Campaigners are pushing for measures towards renewable energy in the spring budget. (Image: Isle of Eigg/Flickr)
The issues we face surrounding fossil fuels, pollution and waste are increasingly difficult to ignore. As public awareness gathers pace, the government is under pressure from campaigners and politicians to address the climate crisis in the spring budget before life as we know it changes drastically.
While immediate action to reduce the impact of the cost-of-living crisis on households and people across the UK is needed, campaigners are calling for a look at the bigger picture when it comes to the climate – an issue that will affect us all.
Here are the things climate charities are pushing to be included in the spring budget.
This is not the first time the government has been urged to properly insulate homes across the UK in order to cut costs on energy bills and emissions.
In his autumn budget, Hunt promised £6 billion in funding to insulate homes and upgrade boilers from 2025 onwards but the EAC said that those experiencing “fuel poverty cannot afford three winters of delay” – and neither can the climate.
Mike Childs, head of policy at Friends of the Earth, told The Big Issue: “Action that simultaneously tackles the cost-of-living and climate crises must be at the heart of [this] budget. An extension of the energy bills support scheme alone is not enough for the millions of people living in poorly insulated homes and struggling with soaring bills.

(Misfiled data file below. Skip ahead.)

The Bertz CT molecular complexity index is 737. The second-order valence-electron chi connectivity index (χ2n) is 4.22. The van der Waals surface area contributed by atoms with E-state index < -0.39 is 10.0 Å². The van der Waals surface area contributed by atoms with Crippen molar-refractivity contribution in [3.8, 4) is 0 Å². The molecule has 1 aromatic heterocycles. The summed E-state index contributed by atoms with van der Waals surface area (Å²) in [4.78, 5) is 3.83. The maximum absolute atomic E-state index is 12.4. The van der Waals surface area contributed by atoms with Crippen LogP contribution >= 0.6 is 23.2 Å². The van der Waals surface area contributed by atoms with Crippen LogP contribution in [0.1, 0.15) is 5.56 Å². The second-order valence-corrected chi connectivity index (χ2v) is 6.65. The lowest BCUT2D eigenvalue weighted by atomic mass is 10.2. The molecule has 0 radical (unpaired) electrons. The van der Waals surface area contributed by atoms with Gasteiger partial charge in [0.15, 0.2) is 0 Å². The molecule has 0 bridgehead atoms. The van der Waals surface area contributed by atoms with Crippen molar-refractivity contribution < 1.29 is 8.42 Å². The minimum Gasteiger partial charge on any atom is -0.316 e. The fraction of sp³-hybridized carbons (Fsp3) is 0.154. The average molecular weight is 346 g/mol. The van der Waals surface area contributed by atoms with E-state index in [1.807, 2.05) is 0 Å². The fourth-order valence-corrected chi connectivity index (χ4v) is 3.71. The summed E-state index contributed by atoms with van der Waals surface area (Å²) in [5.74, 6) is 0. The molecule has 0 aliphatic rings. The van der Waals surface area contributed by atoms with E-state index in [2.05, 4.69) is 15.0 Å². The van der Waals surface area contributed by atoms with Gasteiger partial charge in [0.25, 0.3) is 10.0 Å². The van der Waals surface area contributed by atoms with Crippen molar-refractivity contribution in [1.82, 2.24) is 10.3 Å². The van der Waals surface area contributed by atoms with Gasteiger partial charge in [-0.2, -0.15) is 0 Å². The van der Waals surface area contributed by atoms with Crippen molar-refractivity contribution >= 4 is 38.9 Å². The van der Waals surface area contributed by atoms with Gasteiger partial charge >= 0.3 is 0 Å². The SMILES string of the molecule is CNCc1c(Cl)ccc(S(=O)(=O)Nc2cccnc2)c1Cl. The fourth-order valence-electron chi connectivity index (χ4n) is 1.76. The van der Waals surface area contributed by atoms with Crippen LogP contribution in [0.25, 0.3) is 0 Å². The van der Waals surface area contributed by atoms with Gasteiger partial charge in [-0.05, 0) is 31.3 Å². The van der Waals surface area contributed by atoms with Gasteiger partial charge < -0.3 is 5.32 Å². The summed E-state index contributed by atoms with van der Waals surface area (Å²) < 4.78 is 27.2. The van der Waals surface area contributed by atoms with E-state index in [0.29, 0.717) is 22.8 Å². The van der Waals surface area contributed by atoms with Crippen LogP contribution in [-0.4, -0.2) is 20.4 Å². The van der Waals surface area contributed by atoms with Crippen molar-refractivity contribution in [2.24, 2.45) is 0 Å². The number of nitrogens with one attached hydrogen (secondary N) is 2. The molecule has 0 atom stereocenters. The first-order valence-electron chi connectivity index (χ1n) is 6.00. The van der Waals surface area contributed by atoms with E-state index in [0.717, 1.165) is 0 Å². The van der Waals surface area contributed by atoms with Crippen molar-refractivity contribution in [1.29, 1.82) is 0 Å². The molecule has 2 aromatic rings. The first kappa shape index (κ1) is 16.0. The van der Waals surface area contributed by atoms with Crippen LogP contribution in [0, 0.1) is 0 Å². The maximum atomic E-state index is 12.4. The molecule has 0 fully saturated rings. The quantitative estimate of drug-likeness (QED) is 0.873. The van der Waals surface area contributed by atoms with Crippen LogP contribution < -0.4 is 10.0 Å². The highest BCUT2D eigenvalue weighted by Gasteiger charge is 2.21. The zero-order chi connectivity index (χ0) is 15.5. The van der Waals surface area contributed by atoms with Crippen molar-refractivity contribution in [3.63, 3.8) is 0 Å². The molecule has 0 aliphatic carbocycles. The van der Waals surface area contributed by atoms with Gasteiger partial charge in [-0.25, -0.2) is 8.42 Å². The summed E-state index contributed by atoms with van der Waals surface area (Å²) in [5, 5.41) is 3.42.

“With so many people being pushed into extreme levels of hardship, the government must not miss another opportunity to invest in the solutions that will bring down energy bills and emissions now and for the future,” he added.
Friends of the Earth are calling for the government to invest in “a street-by-street insulation programme” that begins in the neighbourhoods most in need.
Again, a windfall tax is not new or even groundbreaking – but many believe it is sorely needed.
As such, ministers and campaigners have long been calling for an increased windfall tax on oil companies to fund policies such as insulating homes, fitting energy-efficient heating systems, and renewable energy projects.
Currently, the UK relies heavily on fossil fuels for energy production, which has meant an increase in energy costs and no improvement in reducing emissions.
According to the National Grid, 44.1 per cent of electricity in the past year came from fossil fuels and only 34.5 per cent came from renewable sources such as solar, wind, hydro-electric, and biomass, which is produced by burning food, plants, and organic matter.
Investing in renewable energy will help to cut energy costs and improve the cost of living in the UK, and is considered by experts to be the most effective way of moving towards a net zero future.
Additionally, polling commissioned by climate charity Possible and conducted by Omnisis shows 58 per cent of people who are intending to vote Conservative at the next election want to see more investment in renewable energy to bring down the cost of bills.
Friends of the Earth argues that onshore and offshore renewables will “boost energy security” for the UK and ensure that the country’s gas and electricity pricing will not be at the whim of volatile global markets.
Friends of the Earth said: “The government must lift barriers to onshore wind, speed-up the development of offshore wind, while maintaining environmental safeguards, and provide additional financial support to major offshore projects that may be abandoned due to the impact of inflation.”
Green Alliance agreed, stating that Hunt should provide “more generous tax incentives” for renewable energy and green projects, similarly to the tax allowances for fossil fuel projects.